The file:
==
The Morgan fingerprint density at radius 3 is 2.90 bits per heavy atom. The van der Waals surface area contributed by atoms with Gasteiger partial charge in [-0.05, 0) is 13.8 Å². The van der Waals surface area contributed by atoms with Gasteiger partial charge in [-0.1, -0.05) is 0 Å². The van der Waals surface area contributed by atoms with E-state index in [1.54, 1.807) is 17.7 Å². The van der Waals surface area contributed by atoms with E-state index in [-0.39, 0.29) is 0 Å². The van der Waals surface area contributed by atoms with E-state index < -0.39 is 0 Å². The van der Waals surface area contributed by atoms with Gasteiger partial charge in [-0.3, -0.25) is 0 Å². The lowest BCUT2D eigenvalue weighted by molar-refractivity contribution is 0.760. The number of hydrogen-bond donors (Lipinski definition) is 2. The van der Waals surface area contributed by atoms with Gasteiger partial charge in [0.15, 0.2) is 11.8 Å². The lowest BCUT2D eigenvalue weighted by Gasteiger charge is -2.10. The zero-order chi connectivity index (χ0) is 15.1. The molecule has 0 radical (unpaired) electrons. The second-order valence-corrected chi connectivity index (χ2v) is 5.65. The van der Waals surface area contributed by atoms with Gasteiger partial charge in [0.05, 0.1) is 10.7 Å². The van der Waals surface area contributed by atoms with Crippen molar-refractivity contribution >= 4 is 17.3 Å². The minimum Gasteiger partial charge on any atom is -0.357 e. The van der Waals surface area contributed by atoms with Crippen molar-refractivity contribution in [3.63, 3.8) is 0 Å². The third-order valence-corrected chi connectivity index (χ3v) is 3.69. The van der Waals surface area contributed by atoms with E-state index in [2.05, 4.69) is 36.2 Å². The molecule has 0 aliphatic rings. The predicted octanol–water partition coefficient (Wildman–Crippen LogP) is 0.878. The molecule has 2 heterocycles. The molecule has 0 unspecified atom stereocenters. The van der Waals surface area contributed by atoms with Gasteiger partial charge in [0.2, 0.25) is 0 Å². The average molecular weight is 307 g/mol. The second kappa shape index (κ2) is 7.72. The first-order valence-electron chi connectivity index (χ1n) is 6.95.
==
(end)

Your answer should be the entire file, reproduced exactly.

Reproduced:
The Morgan fingerprint density at radius 3 is 2.90 bits per heavy atom. The van der Waals surface area contributed by atoms with Gasteiger partial charge in [-0.05, 0) is 13.8 Å². The van der Waals surface area contributed by atoms with Gasteiger partial charge in [-0.1, -0.05) is 0 Å². The van der Waals surface area contributed by atoms with E-state index in [1.54, 1.807) is 17.7 Å². The van der Waals surface area contributed by atoms with E-state index in [-0.39, 0.29) is 0 Å². The van der Waals surface area contributed by atoms with E-state index < -0.39 is 0 Å². The van der Waals surface area contributed by atoms with Gasteiger partial charge in [-0.3, -0.25) is 0 Å². The lowest BCUT2D eigenvalue weighted by molar-refractivity contribution is 0.760. The number of hydrogen-bond donors (Lipinski definition) is 2. The van der Waals surface area contributed by atoms with Gasteiger partial charge in [0.15, 0.2) is 11.8 Å². The lowest BCUT2D eigenvalue weighted by Gasteiger charge is -2.10. The zero-order chi connectivity index (χ0) is 15.1. The molecule has 0 radical (unpaired) electrons. The second-order valence-corrected chi connectivity index (χ2v) is 5.65. The van der Waals surface area contributed by atoms with Gasteiger partial charge in [0.05, 0.1) is 10.7 Å². The van der Waals surface area contributed by atoms with Crippen molar-refractivity contribution >= 4 is 17.3 Å². The minimum Gasteiger partial charge on any atom is -0.357 e. The van der Waals surface area contributed by atoms with Crippen molar-refractivity contribution in [3.63, 3.8) is 0 Å². The third-order valence-corrected chi connectivity index (χ3v) is 3.69. The van der Waals surface area contributed by atoms with E-state index in [2.05, 4.69) is 36.2 Å². The molecule has 0 aliphatic rings. The predicted octanol–water partition coefficient (Wildman–Crippen LogP) is 0.878. The molecule has 2 heterocycles. The molecule has 0 unspecified atom stereocenters. The van der Waals surface area contributed by atoms with Gasteiger partial charge in [0.2, 0.25) is 0 Å². The average molecular weight is 307 g/mol. The second kappa shape index (κ2) is 7.72. The first-order valence-electron chi connectivity index (χ1n) is 6.95.